More than 700 founders and leaders of Belgian start-ups have launched a call on the country’s federal and regional governments to support startups and scaleups with additional government aid to avoid their decline during and after the coronavirus pandemic.
Most small businesses can usually count only on a handful of customers and their financial reserves are often thin, but with limited commercial activity due to the crisis, they now face economic threats to their existence.
“The liquidity issues the startup ecosystem faces caused by COVID-19 inspired risk aversion, uncertainty, and fear. As a result, the majority of our startups and scaleups see customers backing off, new contracts postponed, investors and financiers hitting the brakes,” the 15 initiators of https://supportourstartups.be/en/ warned in a statement on Monday (6 April).
“The liquidity issue will soon hurt our startup’s and scaleup’s competitiveness in a fast-moving globalised economy. It will lead to the near-complete dissolution of the Belgian startup ecosystem,” the statement continued.
In their call, they affirmed their appreciation for the measures already in place, like the €250 million programme of the Flemish government to provide subordinated loans to Flemish startups, and urged the Brussels and Walloon governments to consider similar steps.
As a solution, the initiators proposed a financial formula, which would require both the business side and the state to share the financial burden: when a start-up (or a scale-up) manages to secure 25% of its financial need in the form of a loan or contribution capital, the state is meant to grant a guarantee for the remaining 75%.
“This will make it easier for startups and scaleups to tackle liquidity issues quickly,” they suggested. “When knowledgeable investors have committed to 25% of a startup’s/scaleup’s finance needs, the government has strong proof of viability. It should be able to provide the state guarantee in a matter of days.”
The initiators also pointed out that many of the country’s start-ups and scale-ups have become engines of innovation and important job creators and have in the past weeks offered their services to help fight the coronavirus pandemic.
Bingli, for example, offered the first triage of corona patients using AI, while UgenTec has taken steps to accelerate and automate testing processes. Others, like DNAlytics, provide contamination stats per municipality.
“More than half of digital start-ups have a lifespan of around six months due to a lack of financial reserves,“ the entrepreneurs warned. “The liquidity problem will soon affect the competitiveness of our start-ups. […] It will lead to the almost complete dissolution of the ecosystem of Belgian start-ups.”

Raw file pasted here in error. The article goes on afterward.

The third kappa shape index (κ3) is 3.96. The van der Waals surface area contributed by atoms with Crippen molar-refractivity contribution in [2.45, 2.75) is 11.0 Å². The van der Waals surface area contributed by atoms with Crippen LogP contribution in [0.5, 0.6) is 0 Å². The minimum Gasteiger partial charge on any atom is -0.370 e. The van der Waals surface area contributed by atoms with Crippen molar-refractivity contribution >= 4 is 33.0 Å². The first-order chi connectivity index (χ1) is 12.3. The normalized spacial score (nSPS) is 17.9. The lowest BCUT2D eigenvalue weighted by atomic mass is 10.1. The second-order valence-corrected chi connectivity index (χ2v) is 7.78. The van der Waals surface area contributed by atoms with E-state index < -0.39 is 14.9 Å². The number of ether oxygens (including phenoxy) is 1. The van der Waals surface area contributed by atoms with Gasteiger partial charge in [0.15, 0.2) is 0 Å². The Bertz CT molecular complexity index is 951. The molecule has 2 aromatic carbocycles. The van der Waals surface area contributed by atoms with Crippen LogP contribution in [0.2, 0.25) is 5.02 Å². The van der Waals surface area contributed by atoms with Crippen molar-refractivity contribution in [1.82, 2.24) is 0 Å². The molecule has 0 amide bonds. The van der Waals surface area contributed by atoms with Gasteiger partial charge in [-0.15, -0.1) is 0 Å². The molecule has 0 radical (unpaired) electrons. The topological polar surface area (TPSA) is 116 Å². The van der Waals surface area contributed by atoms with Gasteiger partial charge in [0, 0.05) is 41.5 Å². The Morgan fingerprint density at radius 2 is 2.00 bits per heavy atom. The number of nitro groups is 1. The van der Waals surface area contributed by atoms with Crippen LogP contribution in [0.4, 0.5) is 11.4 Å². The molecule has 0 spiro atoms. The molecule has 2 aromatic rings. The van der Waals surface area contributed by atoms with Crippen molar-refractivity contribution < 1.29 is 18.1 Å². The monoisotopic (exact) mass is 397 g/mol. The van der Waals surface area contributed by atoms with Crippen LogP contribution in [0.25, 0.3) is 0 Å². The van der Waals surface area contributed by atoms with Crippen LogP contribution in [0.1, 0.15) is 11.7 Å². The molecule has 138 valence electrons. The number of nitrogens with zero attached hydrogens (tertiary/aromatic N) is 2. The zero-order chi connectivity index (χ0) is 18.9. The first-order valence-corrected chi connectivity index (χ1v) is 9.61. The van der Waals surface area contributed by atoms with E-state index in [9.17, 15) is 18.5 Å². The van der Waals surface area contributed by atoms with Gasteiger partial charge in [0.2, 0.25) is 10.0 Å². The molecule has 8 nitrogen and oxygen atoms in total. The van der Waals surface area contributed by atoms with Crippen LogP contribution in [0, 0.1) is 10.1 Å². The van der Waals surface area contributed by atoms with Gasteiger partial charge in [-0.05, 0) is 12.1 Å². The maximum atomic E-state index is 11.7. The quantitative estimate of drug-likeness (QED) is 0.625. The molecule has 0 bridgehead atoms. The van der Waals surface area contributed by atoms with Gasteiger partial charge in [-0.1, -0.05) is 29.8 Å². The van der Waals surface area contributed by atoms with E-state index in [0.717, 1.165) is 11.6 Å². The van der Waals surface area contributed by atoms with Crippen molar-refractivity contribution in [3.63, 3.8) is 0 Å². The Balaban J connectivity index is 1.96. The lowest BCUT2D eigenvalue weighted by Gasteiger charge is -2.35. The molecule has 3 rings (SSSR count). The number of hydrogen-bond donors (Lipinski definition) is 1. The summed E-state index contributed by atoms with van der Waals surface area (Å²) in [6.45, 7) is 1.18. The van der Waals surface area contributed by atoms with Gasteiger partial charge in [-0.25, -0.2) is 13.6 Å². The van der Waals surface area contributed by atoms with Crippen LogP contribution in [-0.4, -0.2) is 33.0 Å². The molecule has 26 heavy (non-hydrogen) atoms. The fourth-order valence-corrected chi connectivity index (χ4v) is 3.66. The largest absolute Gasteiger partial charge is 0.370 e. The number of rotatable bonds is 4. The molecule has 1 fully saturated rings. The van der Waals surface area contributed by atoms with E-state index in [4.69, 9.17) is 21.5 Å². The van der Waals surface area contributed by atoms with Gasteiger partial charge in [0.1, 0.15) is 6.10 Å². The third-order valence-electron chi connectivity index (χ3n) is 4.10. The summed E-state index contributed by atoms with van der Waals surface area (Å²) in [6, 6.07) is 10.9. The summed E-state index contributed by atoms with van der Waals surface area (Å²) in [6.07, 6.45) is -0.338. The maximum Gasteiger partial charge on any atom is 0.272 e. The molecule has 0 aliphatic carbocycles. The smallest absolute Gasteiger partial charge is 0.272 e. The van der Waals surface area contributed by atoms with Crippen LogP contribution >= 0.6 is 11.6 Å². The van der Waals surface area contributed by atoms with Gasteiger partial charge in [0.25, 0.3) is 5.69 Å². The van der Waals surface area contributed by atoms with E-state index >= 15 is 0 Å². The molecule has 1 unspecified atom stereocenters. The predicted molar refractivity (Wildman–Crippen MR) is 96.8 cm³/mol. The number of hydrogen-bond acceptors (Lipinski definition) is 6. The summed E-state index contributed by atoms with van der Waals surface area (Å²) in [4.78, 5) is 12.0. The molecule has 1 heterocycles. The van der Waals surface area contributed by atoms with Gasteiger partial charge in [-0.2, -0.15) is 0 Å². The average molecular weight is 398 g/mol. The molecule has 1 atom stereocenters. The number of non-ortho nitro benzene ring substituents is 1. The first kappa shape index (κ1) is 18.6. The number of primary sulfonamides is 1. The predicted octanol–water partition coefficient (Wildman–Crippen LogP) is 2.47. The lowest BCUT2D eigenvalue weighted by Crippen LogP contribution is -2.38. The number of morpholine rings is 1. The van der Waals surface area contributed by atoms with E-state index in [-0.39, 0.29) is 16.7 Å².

The call from the Belgian start-ups comes after technology federation Agoria and Sirris previously launched a similar call to support Flemish startups.
The representatives of Belgian start-ups point towards several other European countries, such as France and Germany and soon the Netherlands, which have already taken financial measures to help their start-ups scenes.
Across Europe, pressure is building on national governments to do more for hard-hit digital companies.
The German government announced in early April, to provide the startup scene with a €2 billion aid package, in addition to the decision to include larger start-ups under the country’s Corona liquidity umbrella with a valuation of around €50 million.
Berlin has also been considering a longer-term fund of €10 billion for bigger start-ups.
France, meanwhile, announced it will roll out a €4 billion liquidity support plan for start-ups in the wake of the coronavirus outbreak, junior minister Cédric O said in late March.
The French government’s liquidity plan for start-ups is meant to include a short-term refinancing scheme (€160 million), the early payment of some tax credits (€1.5 billion), the accelerated payment of already-planned investments in the sector (€150 million) and guarantees over cash flow costs (€2 billion).
“The Belgian startup ecosystem calls on the federal and regional ministers of Belgium to follow suit and support our startups and scaleups via the state guarantee,” the entrepreneurs concluded.
Belgian economy on the brink
As public life ground to a halt and businesses deemed non-essential were forced to close until at least 18 April, the number of people on temporary unemployment has more than doubled in March.
Up to 1,075 million people were registered in the temporary unemployment system, federal economy minister Nathalie Muylle (CD&V) told Belgian media at the end of March.
According to the latest survey by the Belgian National Bank, four in ten Belgian companies have seen the majority of their turnover disappear due to the ongoing crisis, while half of them report liquidity problems.
The sectors with the greatest impact are catering (-93%), leisure (-74%) and trade (-59%).
Over the weekend, the shaky economic situation has led the financial rating agency Fitch to change the overall economic outlook for Belgium from stable to negative, but maintained the sovereign ‘AA-‘ rating for the country.
Financial experts expect Belgium’s debt ratio to reach 108% GDP this year, up from 100% in 2019.
[Edited by Zoran Radosavljevic]